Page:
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Environmental Review Toolkit

Intercounty Connector, Maryland

Case Study Introduction

Project Overview

The Intercounty Connector (ICC) is an 18 mile east-west limited access highway between I-270/I-370 and I-95/US 1 in Montgomery County and Prince George's County in Maryland. The ICC has been included in master plans for Montgomery County and Prince George's County for over 50 years. The National Capitol Planning Commission (NCPC) first introduced the concept of an east-west highway in the 1950s as part of a larger outer beltway around Washington, DC. The outer beltway was later dropped, but the segment between I-270 and I-95/US 1, which became known as the ICC, was retained to address a need for improved east/west mobility between those two north/south corridors. In 1972, the Montgomery County Planning Board recommended, and the Montgomery County Council approved, the alignment of a new highway east of I-270 and north of Rockville to the eastern border of Montgomery County.

Figure 1: Map of Intercounty Connector Study Area

Map of Intercounty Connector Study Area

Maryland State Highway Administration (Maryland SHA) started the first National Environmental Policy Act (NEPA) analysis of an ICC in 1979, and published a Draft Environmental Impact Statement (DEIS) on July 8, 1983. Later in the 1980s, several Federal reviewing agencies expressed concern about the impacts on the natural environment. Additionally, Maryland SHA became concerned that much of the socioeconomic data and traffic forecasts, upon which the need and design of the ICC were based, had become outdated since preparation of the 1983 DEIS. Maryland SHA initiated a new ICC planning study in 1991 and published a new DEIS on March 3, 1997, but no final decisions were made on the study.

Maryland SHA and the other lead agencies restarted planning efforts in 2004, when the project was identified as a high priority for the state by the Governor. The project’s purpose and need was based on a combination of existing and future needs. Population in the area had grown by 28% over the past two decades and was expected to continue to grow, leading to a projected 29% growth in ADT in the study area by 2030. Maryland SHA also identified a need for a connection between the two north/south corridors of I-95/US 1 and I-270 that are the most intensive employment, residential and transportation corridors in Maryland. A DEIS was published in November 2004. The FEIS was signed on January 3rd, 2006, and the Record of Decision on May 29th 2006.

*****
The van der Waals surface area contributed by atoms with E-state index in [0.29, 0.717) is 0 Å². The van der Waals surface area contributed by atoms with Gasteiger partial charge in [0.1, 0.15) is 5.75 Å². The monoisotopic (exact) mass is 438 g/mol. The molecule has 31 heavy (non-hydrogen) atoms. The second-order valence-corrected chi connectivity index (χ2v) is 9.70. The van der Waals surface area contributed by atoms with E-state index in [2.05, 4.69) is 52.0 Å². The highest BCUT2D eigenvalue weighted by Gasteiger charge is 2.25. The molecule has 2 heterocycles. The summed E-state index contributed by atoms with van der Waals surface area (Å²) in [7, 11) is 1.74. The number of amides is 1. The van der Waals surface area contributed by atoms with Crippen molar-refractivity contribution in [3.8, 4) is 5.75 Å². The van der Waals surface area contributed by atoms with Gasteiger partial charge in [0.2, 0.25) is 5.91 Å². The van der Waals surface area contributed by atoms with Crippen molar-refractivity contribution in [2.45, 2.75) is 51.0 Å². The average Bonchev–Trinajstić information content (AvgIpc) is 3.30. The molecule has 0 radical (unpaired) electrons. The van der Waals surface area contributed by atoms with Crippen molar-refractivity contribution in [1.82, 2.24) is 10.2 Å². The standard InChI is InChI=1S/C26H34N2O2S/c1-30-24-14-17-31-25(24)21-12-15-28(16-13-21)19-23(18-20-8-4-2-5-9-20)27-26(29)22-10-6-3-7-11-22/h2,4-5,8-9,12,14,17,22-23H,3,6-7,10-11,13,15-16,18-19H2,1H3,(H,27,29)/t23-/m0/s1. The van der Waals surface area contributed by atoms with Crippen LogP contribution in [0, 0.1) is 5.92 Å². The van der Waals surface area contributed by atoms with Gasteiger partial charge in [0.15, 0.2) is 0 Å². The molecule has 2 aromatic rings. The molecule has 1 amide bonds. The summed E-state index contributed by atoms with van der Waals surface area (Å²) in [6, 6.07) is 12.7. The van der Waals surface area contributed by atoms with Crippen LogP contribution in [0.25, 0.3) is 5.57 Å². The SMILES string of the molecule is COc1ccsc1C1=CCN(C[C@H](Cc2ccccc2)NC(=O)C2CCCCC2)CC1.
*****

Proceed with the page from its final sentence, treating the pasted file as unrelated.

A subsequent legal challenge to the project focused on a number of issues, including traffic modeling and analyses. Among the issues of contention were the measures of effectiveness used to evaluate alternatives and the choices made in the land use forecasts used in the model. While reviewing this case study, the reader should note the effort made to identify the measures of effectiveness prior to modeling of alternatives so as not to prejudice the outcome and the sensitivity analyses that were conducted to review the effect that new land use forecasts would have on the project. Based in part on the efforts in these areas, the court decided in favor of the project sponsors.

Travel Forecasting Summary

Maryland SHA used the Metropolitan Washington Council of Government (MWCOG) Transportation Planning Board (TPB) travel forecasting model as a basis for developing a travel forecasting model specifically for the ICC project. TPB is the designated Metropolitan Planning Organization (MPO) for the local government jurisdictions of the three-state Metropolitan Washington area.

Maryland SHA selected 2030 as the forecast year for the ICC study. The modeled highway facilities included the planned improvements in the Fiscal Year 2003 Constrained Long Range Plan (FY 03 CLRP) for construction through 2030. The modeled transit service included all services in the FY 03 CLRP, express bus routes on the ICC, and feeder routes to support the express service. Maryland SHA used the 2030 Round 6.3 Cooperative land use forecasts, which were the latest socioeconomic data approved by MWCOG for the Metropolitan Washington area for all alternatives.

Case Study Illustration of the Guidance

The ICC project provides good illustrations of five of the seven key considerations contained in FHWA’s Guidance on the Application of Travel and Land Use Forecasting in NEPA. The MPO and project sponsors had a tight, collaborative relationship on the ICC study. This relationship resulted in the MPO adopting an update to the regional model that incorporated refinements that were made to the regional model as part of the ICC forecasting effort, ensuring consistency between the project-level and regional traffic data. Extensive effort was applied to planning the modeling effort, including defining a wide study area to prevent the need to later extend it, and preparing memoranda that proposed model runs and documented assumptions prior to conducting the model run. This case study emphasizes the following considerations from the guidance: 1. Project Conditions and the Forecasting Needs of the Study; 2. Suitability of Modeling Methods, Tools, and Underlying Data; 4. Forecasting in the Alternatives Analysis; 5. Project Management Considerations, and 7. Documenting and Archiving Forecast Analyses.